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The Gnostics and Their Remains, by Charles William King, [1887], at

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Serapis we have seen, in one of his representations lately noticed, specially invoked to defend his votary against the Evil Eye under its abstract title of φθόνος. A glance therefore at this most ancient superstition (which still flourishes in full vigour in the same countries that gave it birth) will form a fitting prelude to the coming section, which takes for subject talismans and amulets of every class.

The belief in the power for mischief of the eye of an envious or malignant person (to counteract which was the principal object of so many of the amulets that have come down to us) was universal amongst all ancient nations. It is needless to bring forward classic writers to support this statement; such as Apollonius Rhodius, where he skilfully avails himself of the notion, and makes Medea by her basilisk glance alone work the death of Talas, the Brazen Man, guardian of the Cretan shores; for even St. Paul (Rom. i. 29) sets down this action of the soul working through the eye in the list of sins of the deepest dye. But the actual manner of operation upon the sufferer I have nowhere found explained except in the following passage from Heliodorus ('Æthiopica,' iii. 8), and which therefore deserves to be inserted at length in this prelude to the subject. "Tell me, my good Calasiris, what is the malady that has attacked your daughter?" "You ought not to be surprised," I replied, "if at the time when she was heading the procession in the sight of so vast an assemblage of people, she had drawn upon herself some envious eye." Whereupon, smiling ironically, "Do you then," asked he, "like the vulgar in general, believe in the reality of such fascination?" "As much as I do in any other fact," I replied, "and the thing is this: the air which surrounds us passing through the eyes, as it were through a strainer, and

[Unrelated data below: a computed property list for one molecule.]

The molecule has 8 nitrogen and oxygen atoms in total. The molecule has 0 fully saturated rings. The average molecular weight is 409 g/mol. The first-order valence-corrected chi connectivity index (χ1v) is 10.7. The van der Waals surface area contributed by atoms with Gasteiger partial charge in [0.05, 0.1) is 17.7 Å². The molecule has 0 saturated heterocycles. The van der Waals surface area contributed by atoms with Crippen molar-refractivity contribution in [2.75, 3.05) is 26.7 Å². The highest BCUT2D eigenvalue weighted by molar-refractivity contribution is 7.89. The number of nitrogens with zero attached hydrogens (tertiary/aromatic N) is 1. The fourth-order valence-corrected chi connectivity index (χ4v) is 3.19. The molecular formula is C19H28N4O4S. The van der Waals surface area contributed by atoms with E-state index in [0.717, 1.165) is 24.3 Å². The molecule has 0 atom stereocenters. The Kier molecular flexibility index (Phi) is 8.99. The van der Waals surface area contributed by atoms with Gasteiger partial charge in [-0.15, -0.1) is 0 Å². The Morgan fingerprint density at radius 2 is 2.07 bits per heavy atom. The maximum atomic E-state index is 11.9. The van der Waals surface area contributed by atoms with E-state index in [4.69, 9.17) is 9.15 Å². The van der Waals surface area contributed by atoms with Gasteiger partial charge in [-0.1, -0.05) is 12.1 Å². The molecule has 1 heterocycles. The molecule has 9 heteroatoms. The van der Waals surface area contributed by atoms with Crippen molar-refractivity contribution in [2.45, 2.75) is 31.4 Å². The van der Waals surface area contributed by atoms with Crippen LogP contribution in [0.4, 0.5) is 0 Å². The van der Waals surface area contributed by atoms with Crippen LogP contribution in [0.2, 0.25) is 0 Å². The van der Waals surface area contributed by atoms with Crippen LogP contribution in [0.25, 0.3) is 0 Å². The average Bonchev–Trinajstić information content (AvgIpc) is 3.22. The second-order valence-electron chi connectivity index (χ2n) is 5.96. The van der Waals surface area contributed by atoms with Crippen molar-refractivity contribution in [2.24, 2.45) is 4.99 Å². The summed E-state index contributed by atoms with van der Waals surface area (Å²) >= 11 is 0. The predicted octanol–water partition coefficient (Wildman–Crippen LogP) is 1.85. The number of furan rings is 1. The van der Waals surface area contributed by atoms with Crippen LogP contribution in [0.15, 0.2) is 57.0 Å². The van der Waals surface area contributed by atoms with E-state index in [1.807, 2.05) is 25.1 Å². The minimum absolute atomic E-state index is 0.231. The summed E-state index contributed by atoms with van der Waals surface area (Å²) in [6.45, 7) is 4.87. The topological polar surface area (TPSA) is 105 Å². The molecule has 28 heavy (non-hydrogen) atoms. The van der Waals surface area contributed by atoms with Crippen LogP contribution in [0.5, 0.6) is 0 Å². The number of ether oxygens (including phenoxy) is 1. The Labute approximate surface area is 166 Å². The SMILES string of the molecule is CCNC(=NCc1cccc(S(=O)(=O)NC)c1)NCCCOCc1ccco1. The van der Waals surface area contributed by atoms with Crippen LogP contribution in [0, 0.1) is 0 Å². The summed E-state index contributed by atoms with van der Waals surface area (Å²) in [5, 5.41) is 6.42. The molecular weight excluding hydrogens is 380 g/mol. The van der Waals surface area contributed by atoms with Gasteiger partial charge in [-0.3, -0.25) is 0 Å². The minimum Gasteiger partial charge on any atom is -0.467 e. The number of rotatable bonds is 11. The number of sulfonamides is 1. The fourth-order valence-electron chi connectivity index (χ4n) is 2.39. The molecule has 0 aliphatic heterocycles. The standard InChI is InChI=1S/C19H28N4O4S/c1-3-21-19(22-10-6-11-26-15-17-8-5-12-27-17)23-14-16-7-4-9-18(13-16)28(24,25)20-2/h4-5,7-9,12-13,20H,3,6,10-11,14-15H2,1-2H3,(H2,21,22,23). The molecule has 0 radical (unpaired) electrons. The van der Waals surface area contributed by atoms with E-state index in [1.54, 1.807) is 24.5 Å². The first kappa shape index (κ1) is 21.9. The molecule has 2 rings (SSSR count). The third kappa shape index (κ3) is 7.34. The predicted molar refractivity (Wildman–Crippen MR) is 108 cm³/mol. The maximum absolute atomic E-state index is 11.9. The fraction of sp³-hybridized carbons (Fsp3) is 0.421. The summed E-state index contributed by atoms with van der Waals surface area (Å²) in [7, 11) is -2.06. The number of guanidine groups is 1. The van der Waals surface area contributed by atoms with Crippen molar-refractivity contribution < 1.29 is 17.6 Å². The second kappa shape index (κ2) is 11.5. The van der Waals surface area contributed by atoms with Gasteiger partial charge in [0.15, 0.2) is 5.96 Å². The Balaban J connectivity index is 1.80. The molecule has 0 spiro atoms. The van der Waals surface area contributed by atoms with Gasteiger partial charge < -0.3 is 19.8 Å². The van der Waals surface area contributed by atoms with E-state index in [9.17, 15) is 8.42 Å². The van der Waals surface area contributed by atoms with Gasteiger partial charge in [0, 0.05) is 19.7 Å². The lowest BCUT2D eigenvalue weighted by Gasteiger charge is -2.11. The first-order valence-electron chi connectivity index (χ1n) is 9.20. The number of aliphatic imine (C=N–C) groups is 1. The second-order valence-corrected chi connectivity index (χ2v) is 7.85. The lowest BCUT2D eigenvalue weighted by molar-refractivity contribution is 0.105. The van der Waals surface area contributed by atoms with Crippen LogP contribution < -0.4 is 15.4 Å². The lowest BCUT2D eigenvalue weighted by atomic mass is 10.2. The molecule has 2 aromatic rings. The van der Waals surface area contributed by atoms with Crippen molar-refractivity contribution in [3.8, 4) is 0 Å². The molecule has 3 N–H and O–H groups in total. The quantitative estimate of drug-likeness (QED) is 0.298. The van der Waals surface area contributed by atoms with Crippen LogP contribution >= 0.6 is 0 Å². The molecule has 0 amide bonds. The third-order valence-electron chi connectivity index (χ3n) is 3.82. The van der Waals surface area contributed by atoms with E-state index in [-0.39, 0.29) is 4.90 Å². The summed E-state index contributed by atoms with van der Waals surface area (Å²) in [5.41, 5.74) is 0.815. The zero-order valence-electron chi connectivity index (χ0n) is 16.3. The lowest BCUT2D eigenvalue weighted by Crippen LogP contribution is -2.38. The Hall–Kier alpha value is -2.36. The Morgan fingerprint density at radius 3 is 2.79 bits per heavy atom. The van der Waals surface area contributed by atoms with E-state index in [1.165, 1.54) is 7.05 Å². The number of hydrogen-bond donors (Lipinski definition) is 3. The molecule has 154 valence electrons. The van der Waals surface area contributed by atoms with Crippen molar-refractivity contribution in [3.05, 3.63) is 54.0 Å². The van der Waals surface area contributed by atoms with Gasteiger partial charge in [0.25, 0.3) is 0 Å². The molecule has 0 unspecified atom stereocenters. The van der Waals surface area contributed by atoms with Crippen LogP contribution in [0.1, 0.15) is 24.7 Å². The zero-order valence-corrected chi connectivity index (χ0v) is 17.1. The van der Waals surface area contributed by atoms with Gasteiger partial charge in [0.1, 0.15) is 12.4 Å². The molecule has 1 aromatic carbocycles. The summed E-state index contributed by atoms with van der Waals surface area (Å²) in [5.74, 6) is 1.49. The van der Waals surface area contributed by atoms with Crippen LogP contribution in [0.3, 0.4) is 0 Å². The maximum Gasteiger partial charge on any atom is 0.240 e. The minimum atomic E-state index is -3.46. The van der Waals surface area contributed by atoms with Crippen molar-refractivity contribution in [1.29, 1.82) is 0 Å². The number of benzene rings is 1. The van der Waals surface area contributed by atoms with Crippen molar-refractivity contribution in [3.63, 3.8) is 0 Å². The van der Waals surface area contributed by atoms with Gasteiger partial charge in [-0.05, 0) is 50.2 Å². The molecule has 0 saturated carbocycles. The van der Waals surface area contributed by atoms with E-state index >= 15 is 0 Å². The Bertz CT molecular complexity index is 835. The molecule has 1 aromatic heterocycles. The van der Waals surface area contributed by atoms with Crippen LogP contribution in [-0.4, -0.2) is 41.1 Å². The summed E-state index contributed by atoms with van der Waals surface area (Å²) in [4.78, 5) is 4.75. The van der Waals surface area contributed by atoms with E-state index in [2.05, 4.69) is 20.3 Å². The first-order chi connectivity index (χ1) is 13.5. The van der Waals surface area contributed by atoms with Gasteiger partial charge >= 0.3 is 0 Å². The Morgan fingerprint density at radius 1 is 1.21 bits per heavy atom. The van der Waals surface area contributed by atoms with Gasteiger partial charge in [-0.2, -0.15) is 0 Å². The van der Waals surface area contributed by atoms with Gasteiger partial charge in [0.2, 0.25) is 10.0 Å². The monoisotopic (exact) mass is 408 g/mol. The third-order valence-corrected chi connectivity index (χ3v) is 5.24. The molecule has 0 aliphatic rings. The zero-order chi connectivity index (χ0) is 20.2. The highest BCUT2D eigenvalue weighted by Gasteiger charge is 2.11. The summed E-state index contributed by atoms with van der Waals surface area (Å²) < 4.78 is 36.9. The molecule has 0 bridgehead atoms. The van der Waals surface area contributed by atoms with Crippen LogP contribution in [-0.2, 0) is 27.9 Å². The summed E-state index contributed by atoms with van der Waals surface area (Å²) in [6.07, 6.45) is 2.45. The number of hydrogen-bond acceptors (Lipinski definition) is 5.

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also through the mouth, the teeth and the other passages, into the inward parts, whilst its external properties make their way in together with it--whatever be its quality as it flows in, of the same nature is the effect it disseminates in the recipient, so that when any one looks upon beauty with envy, he fills the circumambient air with a malignant property, and diffuses upon his neighbour the breath issuing from himself, all impregnated with bitterness, and this, being as it is of a most subtile nature, penetrates through into the very bone and marrow. Hence envy has frequently turned itself into a regular disease, and has received the distinctive appellation of fascination (βασκανία). Consider also, my Charities, how many people have been infected with ophthalmia, how many with other pestilential diseases, not from any contact with those so affected, or from sharing the same bed or same table, but merely from breathing the same air. Let also (and above all the rest), the origin of love be a support to my argument, for that owes its first origin to the sight which shoots like arrows the passion into the soul. And for this there is very good reason, for of all the senses and passages of the body, the sight is the most easily excited, and the most inflammable, and consequently the most susceptible with regard to external emanation, in consequence of its own natural fiery essence, attracting to itself the visits of love. And if you wish for a proof drawn from Natural History, recorded likewise in the Sacred Books, the bird, the yellowhammer, cures the jaundice, and if a person so affected shall but look at that bird, the latter at once tries to escape and shuts its eyes; not as some think, because it begrudges the benefit to the sick man, but because, if looked upon by men, it is forced by its nature to attract his disease into its own body, like an exhalation, and therefore shuns the glance as much as a blow. And amongst serpents, the basilisk, doth not he, as you may have heard, kill and blast whatever comes in his way by means of his eyes and his breath alone? And if some give the stroke of the Evil Eye even to those they love and are well disposed towards, you must not be surprised, for people of an envious disposition act not as they wish, but as their Nature compels them to do."

Next: II. On a Ceraunia of Jade Converted into a Gnostic Talisman